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What water analyses tell us?

Interpretation of water analyses (PDF: 610 kb)

Decisions 401/2001 and 461/2001 made by the Ministry of Social Affairs and Health determine the maximum allowed content of different impurities in household water in Finland. In the following, the origin and effects of each impurity are described. The maximum allowed/recommended content is given in brackets.
The most important parameters for filtration in a water analysis  are pH levels, iron, manganese, permanganate, conductivity, hardness and bacteria.

 

Bacteria
Big Blue filters with cartridges in the background. In the front on the right, FP2 filter with cartridges

See the brochure >UV disinfection (FI)
Heat-resistant and coliform (1 pcs/100 ml; 100 pcs/100ml)
In domestic wells, coliform bacteria deposits are one sign of surface waters accessing the well.
Deposits of heat-resistant coliform bacteria (E-coli) are a sign of feces-induced contamination. The well should be cleaned and disinfected.

 

pH levels (6.0.. 9.5 / 6.5.. 9.5)
See the brochure > Controlled raise of pH levels (FI)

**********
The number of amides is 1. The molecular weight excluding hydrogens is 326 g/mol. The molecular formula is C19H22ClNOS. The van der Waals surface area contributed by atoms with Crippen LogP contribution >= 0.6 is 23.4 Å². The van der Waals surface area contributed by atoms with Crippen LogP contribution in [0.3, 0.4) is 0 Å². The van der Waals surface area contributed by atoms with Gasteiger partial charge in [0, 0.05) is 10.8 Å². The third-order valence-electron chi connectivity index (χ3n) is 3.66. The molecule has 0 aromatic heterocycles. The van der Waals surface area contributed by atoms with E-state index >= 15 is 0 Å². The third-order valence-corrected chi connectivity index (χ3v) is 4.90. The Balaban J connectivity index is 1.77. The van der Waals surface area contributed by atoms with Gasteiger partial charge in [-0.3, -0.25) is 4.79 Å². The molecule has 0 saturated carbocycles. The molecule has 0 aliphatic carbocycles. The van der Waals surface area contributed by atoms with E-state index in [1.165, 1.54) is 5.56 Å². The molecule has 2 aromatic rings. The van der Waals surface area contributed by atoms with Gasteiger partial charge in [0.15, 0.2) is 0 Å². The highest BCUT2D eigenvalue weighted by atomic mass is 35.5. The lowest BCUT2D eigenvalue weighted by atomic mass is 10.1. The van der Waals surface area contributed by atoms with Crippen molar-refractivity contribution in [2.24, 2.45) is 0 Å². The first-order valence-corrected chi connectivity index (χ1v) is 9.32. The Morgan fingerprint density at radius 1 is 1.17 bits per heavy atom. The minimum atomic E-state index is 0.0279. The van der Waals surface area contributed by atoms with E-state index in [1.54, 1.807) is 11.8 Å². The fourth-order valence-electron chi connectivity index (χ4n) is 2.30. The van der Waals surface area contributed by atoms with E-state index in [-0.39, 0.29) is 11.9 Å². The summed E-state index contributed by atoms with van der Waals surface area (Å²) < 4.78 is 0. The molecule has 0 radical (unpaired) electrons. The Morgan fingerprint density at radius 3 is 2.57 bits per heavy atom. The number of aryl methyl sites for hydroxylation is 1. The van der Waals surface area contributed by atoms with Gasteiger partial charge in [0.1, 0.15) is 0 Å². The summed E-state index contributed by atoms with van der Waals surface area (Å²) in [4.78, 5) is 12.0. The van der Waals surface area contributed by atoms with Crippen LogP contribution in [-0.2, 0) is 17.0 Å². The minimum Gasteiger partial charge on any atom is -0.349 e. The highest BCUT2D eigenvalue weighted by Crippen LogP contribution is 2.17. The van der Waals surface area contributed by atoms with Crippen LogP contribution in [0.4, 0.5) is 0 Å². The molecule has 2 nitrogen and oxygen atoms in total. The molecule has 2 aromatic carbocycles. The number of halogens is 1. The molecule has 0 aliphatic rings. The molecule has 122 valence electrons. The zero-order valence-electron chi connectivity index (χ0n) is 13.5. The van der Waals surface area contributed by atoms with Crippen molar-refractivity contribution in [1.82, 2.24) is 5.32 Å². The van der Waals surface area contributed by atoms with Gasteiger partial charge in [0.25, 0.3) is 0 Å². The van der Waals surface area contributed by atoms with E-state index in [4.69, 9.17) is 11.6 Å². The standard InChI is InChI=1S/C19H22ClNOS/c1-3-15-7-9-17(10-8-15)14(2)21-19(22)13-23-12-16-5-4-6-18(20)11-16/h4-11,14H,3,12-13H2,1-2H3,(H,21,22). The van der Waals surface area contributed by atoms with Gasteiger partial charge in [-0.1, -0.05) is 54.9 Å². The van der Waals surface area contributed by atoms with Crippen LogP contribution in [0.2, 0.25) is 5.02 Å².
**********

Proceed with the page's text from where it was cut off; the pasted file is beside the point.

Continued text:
pH indicates the acidity or alkalinity of water. Acidic natural waters with pH under 7 are common in Finland. The acidity is due to aggressive carbon dioxide that corrodes metal tubes and may thus cause water-induced damages. Low pH level in water can cause skin irritation. Greenish color in water equipment or hair is a sign of low pH values.


 

Conductivity and salts (2,500/400 µS/cm)

See brochure > Removal of salt, fluoride, nitrate and arsenic (FI)

Conductivity indicates the content of salt, such as NaCI, dissolved in water. High conductivity is a sign of an excessive amount of salt which is harmful to both health and water equipment due to corrosion.
Chloride causes unwanted taste in water and corrosion in water equipment when the levels reach 50–200 mg/l.
Natrium levels must not exceed 200 mg/l.
Excessive salt, nitrate, fluoride and arsenic, for example, can be removed with a special membrane method (model RO 650)


 

Colour (40 mg Pt/l) and odour
Clean water is colourless and odourless. Colour in water is usually caused by humus, iron and manganese, for example. Copper-containing water may get colorised very strongly when combined with a detergent. Odour in water may be caused by hydrogen sulfide, manganese and organic compounds, to name a few.

 

Sedimentation
Sedimentation is caused by iron (causes colour changes from reddish to brown), manganese (dark in colour), hardness (light in colour, or brown when occurs together with iron), humus (yellowish green to brown), copper together with other compounds (blue-green).
Furthermore, sand may be found in a bore wells and trash or moss in surface waters.

 

KmnO4 figure (20/12 mg/l)
The KmnO4 figure indicates the amount of organic decaying substances in water. In Finland, this organic substance is typically humus, which affects both the look and taste of the water and may contribute to the forming of sedimentation. See brochure (FI)

 

Iron (0.4/0.2 mg/l)